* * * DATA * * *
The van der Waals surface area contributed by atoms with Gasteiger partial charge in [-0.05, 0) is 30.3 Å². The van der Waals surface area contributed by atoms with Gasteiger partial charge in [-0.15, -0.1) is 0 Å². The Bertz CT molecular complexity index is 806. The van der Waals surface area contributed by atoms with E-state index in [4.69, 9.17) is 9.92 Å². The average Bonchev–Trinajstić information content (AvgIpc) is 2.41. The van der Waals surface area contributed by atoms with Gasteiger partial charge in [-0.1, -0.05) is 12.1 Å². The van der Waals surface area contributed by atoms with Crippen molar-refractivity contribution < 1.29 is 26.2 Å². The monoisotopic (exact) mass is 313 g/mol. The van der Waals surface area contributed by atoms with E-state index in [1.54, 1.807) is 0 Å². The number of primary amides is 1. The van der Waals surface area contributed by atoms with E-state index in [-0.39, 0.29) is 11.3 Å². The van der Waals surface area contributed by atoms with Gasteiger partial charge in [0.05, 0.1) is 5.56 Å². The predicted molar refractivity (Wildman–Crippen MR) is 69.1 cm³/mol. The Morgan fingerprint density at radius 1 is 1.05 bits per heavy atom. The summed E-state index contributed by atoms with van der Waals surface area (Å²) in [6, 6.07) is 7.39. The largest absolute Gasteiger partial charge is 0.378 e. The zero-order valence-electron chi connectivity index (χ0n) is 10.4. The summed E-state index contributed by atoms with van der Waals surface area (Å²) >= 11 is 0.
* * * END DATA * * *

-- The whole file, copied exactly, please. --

The van der Waals surface area contributed by atoms with Gasteiger partial charge in [-0.05, 0) is 30.3 Å². The van der Waals surface area contributed by atoms with Gasteiger partial charge in [-0.15, -0.1) is 0 Å². The Bertz CT molecular complexity index is 806. The van der Waals surface area contributed by atoms with E-state index in [4.69, 9.17) is 9.92 Å². The average Bonchev–Trinajstić information content (AvgIpc) is 2.41. The van der Waals surface area contributed by atoms with Gasteiger partial charge in [-0.1, -0.05) is 12.1 Å². The van der Waals surface area contributed by atoms with Crippen molar-refractivity contribution < 1.29 is 26.2 Å². The monoisotopic (exact) mass is 313 g/mol. The van der Waals surface area contributed by atoms with E-state index in [1.54, 1.807) is 0 Å². The number of primary amides is 1. The van der Waals surface area contributed by atoms with E-state index in [-0.39, 0.29) is 11.3 Å². The van der Waals surface area contributed by atoms with Gasteiger partial charge in [0.05, 0.1) is 5.56 Å². The predicted molar refractivity (Wildman–Crippen MR) is 69.1 cm³/mol. The Morgan fingerprint density at radius 1 is 1.05 bits per heavy atom. The summed E-state index contributed by atoms with van der Waals surface area (Å²) in [6, 6.07) is 7.39. The largest absolute Gasteiger partial charge is 0.378 e. The zero-order valence-electron chi connectivity index (χ0n) is 10.4. The summed E-state index contributed by atoms with van der Waals surface area (Å²) >= 11 is 0.